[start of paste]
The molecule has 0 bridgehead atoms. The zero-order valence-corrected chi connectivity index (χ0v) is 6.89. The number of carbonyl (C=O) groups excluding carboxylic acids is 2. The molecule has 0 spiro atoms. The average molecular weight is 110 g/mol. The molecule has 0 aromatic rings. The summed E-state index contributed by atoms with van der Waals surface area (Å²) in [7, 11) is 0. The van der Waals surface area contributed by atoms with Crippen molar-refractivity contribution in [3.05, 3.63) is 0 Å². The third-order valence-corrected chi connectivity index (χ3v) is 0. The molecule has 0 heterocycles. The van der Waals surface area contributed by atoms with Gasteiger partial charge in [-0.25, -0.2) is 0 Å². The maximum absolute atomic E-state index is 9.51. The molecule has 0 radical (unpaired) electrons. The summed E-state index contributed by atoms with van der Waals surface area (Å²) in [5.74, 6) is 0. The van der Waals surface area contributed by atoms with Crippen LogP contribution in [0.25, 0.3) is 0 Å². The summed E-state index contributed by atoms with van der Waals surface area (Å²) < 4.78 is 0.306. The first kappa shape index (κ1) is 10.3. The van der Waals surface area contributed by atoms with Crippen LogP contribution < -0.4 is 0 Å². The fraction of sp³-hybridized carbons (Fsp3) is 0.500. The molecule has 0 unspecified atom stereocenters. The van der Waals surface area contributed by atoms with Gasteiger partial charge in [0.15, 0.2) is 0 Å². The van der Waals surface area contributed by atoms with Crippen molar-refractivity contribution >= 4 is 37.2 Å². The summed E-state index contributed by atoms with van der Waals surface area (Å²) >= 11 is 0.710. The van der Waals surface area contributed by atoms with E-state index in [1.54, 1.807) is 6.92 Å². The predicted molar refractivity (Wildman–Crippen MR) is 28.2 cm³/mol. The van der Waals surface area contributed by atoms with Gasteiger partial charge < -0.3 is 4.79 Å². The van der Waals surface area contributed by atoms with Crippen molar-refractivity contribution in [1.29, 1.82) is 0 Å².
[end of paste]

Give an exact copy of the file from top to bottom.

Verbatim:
The molecule has 0 bridgehead atoms. The zero-order valence-corrected chi connectivity index (χ0v) is 6.89. The number of carbonyl (C=O) groups excluding carboxylic acids is 2. The molecule has 0 spiro atoms. The average molecular weight is 110 g/mol. The molecule has 0 aromatic rings. The summed E-state index contributed by atoms with van der Waals surface area (Å²) in [7, 11) is 0. The van der Waals surface area contributed by atoms with Crippen molar-refractivity contribution in [3.05, 3.63) is 0 Å². The third-order valence-corrected chi connectivity index (χ3v) is 0. The molecule has 0 heterocycles. The van der Waals surface area contributed by atoms with Gasteiger partial charge in [-0.25, -0.2) is 0 Å². The maximum absolute atomic E-state index is 9.51. The molecule has 0 radical (unpaired) electrons. The summed E-state index contributed by atoms with van der Waals surface area (Å²) in [5.74, 6) is 0. The van der Waals surface area contributed by atoms with Crippen LogP contribution in [0.25, 0.3) is 0 Å². The summed E-state index contributed by atoms with van der Waals surface area (Å²) < 4.78 is 0.306. The first kappa shape index (κ1) is 10.3. The van der Waals surface area contributed by atoms with Crippen LogP contribution < -0.4 is 0 Å². The fraction of sp³-hybridized carbons (Fsp3) is 0.500. The molecule has 0 unspecified atom stereocenters. The van der Waals surface area contributed by atoms with Gasteiger partial charge in [0.15, 0.2) is 0 Å². The van der Waals surface area contributed by atoms with Crippen molar-refractivity contribution >= 4 is 37.2 Å². The summed E-state index contributed by atoms with van der Waals surface area (Å²) >= 11 is 0.710. The van der Waals surface area contributed by atoms with E-state index in [1.54, 1.807) is 6.92 Å². The predicted molar refractivity (Wildman–Crippen MR) is 28.2 cm³/mol. The van der Waals surface area contributed by atoms with Gasteiger partial charge < -0.3 is 4.79 Å². The van der Waals surface area contributed by atoms with Crippen molar-refractivity contribution in [1.29, 1.82) is 0 Å².